County must improve tax collection predictions

Act 388 and Beaufort County's property value reassessment has left the Beaufort County School District with a $4.2 million hole in its budget -- money that will be plucked out of the school district's $30 million reserve fund and could lead to a tax increase next year.

We are not convinced, as county leaders would have us believe, that nothing more could have been done to ensure tax collections projections were closer to target. It seems that adequate preparation was not done to get ready for the double whammy of reassessment and the continuing fallout of Act 388.

Still, there is merit in the fact that this unexpected shortfall has gotten the attention of both county and school districts leaders who plan to evaluate their budgeting process this week and find improvements.

So how did county and school district leaders not see this coming?

The main reason is Act 388, a 2006 state law that shifted the responsibility of paying for school operations to rental homes, second homes and commercial properties. Owners pay property taxes on 6 percent of their property's assessed value.

Meanwhile, owner-occupied homes were relieved of paying for school operations via property tax dollars. These owners are taxed on only 4 percent of their property's value. (Owner-occupied homes are not totally off the hook though. They still contribute to school operations through the state sales tax that was bumped up to six cents on the dollar as part of Act 388.)

We have plenty to say about the flawed Act 388 that also prevents districts and local government from raising millage rates by more than a state-set formula. But since no traction exists in the S.C. legislature to revise the law -- because it would trigger a property tax increase for most of the state's homeowners -- we'll save that criticism for another time.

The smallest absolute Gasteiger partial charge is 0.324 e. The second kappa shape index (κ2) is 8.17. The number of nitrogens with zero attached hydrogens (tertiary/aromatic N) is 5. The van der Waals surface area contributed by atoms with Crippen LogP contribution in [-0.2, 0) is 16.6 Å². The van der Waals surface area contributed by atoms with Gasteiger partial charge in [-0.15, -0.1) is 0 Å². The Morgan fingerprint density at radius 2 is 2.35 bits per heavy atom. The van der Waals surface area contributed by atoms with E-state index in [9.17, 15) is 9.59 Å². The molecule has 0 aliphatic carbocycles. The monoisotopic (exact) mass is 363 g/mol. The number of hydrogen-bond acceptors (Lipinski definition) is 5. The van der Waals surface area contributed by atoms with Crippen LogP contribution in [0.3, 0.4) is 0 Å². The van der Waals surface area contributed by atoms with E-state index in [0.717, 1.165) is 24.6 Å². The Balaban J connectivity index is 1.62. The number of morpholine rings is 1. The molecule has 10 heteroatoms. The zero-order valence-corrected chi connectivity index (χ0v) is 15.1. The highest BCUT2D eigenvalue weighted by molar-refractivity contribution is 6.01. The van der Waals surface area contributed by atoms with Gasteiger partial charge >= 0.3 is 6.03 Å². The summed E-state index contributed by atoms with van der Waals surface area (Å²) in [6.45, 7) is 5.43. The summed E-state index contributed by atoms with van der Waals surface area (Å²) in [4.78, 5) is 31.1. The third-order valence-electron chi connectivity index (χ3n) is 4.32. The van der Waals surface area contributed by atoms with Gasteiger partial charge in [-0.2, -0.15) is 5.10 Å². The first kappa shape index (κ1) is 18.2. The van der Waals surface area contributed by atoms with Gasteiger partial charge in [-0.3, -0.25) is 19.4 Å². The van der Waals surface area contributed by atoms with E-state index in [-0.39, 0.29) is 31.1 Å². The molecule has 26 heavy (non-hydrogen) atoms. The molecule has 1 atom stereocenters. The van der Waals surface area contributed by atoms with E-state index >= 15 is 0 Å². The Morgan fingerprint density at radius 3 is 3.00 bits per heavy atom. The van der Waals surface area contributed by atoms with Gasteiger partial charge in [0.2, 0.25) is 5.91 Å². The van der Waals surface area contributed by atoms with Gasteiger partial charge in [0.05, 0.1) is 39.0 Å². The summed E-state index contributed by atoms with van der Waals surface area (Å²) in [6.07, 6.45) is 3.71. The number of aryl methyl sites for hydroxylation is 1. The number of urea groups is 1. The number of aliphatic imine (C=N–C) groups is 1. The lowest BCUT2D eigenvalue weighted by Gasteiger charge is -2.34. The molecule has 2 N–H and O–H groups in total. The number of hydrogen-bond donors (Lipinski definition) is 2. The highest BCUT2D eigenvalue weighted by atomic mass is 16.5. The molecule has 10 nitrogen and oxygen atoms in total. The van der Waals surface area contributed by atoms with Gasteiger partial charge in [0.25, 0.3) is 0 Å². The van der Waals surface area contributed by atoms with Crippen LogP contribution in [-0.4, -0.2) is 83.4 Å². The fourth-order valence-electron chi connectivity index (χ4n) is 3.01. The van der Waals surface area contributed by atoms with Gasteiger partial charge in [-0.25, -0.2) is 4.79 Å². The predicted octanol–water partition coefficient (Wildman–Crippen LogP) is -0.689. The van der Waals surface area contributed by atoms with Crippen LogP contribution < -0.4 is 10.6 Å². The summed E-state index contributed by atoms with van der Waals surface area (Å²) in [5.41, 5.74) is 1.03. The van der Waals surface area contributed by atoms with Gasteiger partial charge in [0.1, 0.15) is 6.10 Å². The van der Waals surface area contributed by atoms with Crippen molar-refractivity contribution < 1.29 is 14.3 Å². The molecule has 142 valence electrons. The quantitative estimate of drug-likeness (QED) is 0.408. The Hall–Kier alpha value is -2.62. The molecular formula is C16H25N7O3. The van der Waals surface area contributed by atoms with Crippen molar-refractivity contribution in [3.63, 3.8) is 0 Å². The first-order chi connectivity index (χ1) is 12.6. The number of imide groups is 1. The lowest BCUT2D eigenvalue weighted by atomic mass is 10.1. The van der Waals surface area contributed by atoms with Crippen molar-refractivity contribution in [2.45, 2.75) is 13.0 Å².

The pertinent point is that Act 388 is here to stay for the foreseeable future, and local governments and school districts must get better at taking it into account when preparing their annual budgets.

This is a particularly tall order for Beaufort County, which has relatively high property tax rates compared to other S.C. counties and also includes many more second and vacation homes.

The result: when ACT 388 was passed and the economy slowed a couple of years later, many owners of Beaufort County vacation/second homes claimed to have moved into them full-time.

And in the years since, additional owners of second homes have followed suit, reaping the tax savings of paying the 4 percent rate vs. the 6 percent rate.

Fast forward to today. More than $3 million of the district's current $4.2 million shortfall can be attributed to county residents re-categorizing their homes and being relieved of paying the operational expenses of Beaufort County's public schools.

The situation gets even stickier for two main reasons:

  • The county cannot predict the number of residents in any given year who will move into their second homes full-time and qualify for the lower property tax rate.
  • No regular audits are conducted to ensure that those who claim their former second homes are now their primary homes are telling the truth.
  • That leaves the school district in a precarious situation, unsure of the year-to-year change in tax dollars pegged for operating schools and subject to setting a tax rate that doesn't cover its expenses.

    While the inability to predict the number of switches was a legitimate problem in the first few years after Act 388 was passed, it's difficult for us to believe that now -- eight years after the law passed -- the Beaufort County still has such a high degree of difficulty predicting tax collections. Surely, the county can use data from previous years to give a more reliable projection to the school district than they did this time.

    We're pleased that both the county and school district are set to discuss the issue. Both groups' finance committees will meet Tuesday to evaluate the budgeting process.

    Of course, the county and school district will never be able to precisely predict tax collections. Thinking beyond Act 388, reassessment occurs every five years, introducing new variables including the number of appeals owners will file on their assessments. Indeed, last year's reassessment is another reason the school district is facing a shortfall now.

    But budgeting improvements likely exist and are within reach. It's incumbent upon the county and district to seek them out to ensure taxpayers are never again caught offguard by such a large withdrawal from the district's reserve fund and a subsequent tax increase.